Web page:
One of the best known stories in British history is that of the escape of Charles ll after the Battle of Worcester in 1651. For six exciting weeks, and hotly pursued by the parliamentary forces under Oliver Cromwell, he travelled first north through what is now the Black Country, then south through the Cotswolds and the Mendips to the South Coast, and finally along the South Downs to Shoreham where he made his escape to France. Loyally supported by his followers, many at great risk to their own lives, he was given shelter in places both great and humble, many of which still exist today - including the famous Boscobel oak tree. Trevor Antill has now designed this long distance walk which closely follows the route taken by Charles and enables you to visit many places, maybe only previously known to you through the history books, and also takes you through some of the finest scenery in western and southern England.
From the start at the Commandery at Worcester, the route first heads north as far as Boscobel in Staffordshire. This part of the route passes through Droitwich, Chaddesley Corbett, Hagley, Stourton, Wombourne, Oaken and Boscobel. after visiting Kemberton and Norton the route heads south again passing through Moseley Hall, Bentley, Halesowen, Bromsgrove, Headless Cross, Alcester, Wootton Wawen and Stratford-on-Avon.
The route then continues south through the glorious Cotswold Hills, across the Mendips and through lovely countryside in Somerset, Devon and Dorset to reach the south coast at Charmouth. The main towns and villages along this section of the route are Chipping Campden, Moreton-in-Marsh, Stow-on-the-wold, Northleach, Cirencester, Tetbury, Chipping Sodbury, Wick, Keynsham, Abbots Leigh, Winford, Compton Martin, Wells, Castle Cary, South Cadbury, Ham Hill, Crewkerne, Hawkchurch and Charmouth.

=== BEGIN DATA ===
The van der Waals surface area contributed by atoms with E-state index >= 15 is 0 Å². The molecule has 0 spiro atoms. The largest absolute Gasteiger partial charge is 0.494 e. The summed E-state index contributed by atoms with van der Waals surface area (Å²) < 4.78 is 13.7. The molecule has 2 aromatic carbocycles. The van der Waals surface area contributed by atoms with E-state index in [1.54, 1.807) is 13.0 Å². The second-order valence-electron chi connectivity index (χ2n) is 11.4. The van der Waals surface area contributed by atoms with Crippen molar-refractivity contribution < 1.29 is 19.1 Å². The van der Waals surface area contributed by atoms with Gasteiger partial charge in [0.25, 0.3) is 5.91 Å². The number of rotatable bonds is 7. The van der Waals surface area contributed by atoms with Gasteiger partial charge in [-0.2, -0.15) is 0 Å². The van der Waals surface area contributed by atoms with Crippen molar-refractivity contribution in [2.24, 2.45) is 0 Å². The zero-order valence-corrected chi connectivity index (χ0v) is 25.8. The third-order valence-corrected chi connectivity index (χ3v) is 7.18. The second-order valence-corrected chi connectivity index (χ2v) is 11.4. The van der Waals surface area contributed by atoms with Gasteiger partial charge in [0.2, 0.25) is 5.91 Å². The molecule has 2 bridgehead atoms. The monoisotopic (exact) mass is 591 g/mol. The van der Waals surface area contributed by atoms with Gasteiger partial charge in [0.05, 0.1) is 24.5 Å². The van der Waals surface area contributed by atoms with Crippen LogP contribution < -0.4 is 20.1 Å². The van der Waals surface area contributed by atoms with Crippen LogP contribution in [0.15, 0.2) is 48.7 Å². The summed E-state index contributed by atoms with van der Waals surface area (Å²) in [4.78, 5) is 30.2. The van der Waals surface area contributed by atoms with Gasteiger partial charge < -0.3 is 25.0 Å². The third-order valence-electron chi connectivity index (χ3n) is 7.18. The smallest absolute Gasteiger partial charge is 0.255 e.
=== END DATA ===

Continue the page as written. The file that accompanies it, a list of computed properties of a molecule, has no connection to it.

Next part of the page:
The route now heads north again to Trent just north of Yeovil, and then east across glorious downland and the south coast to Shoreham. The main towns and villages along this part of the route are Bridport, Broadwindsor, Winyard's Gap, East Coker, Trent, Charlton Horethorne, Wincanton, Mere, Hindon, Great Wishford, Middle Winterslow, Mottisfont, Hursley, Owlesbury, Warnford, Hambleton, West Dean, Houghton, Findon, Brighton and Shoreham.
The length of this route makes it unlikely that most walkers would consider completing it in its entirety, although if you did it would be a rewarding journey, and one which, like King Charles ll, you would never forget. However, the route is described in three seperate guide books, so you can buy just one guide and walk the part of the route which most interests you or which is most convenient. Of course, even a third of the route is a long way, but the guides break the journey into one day sections which could be walked over a period of time.
© Copyright 2000 - 2013 Walking Pages Ltd. and its associates. All rights reserved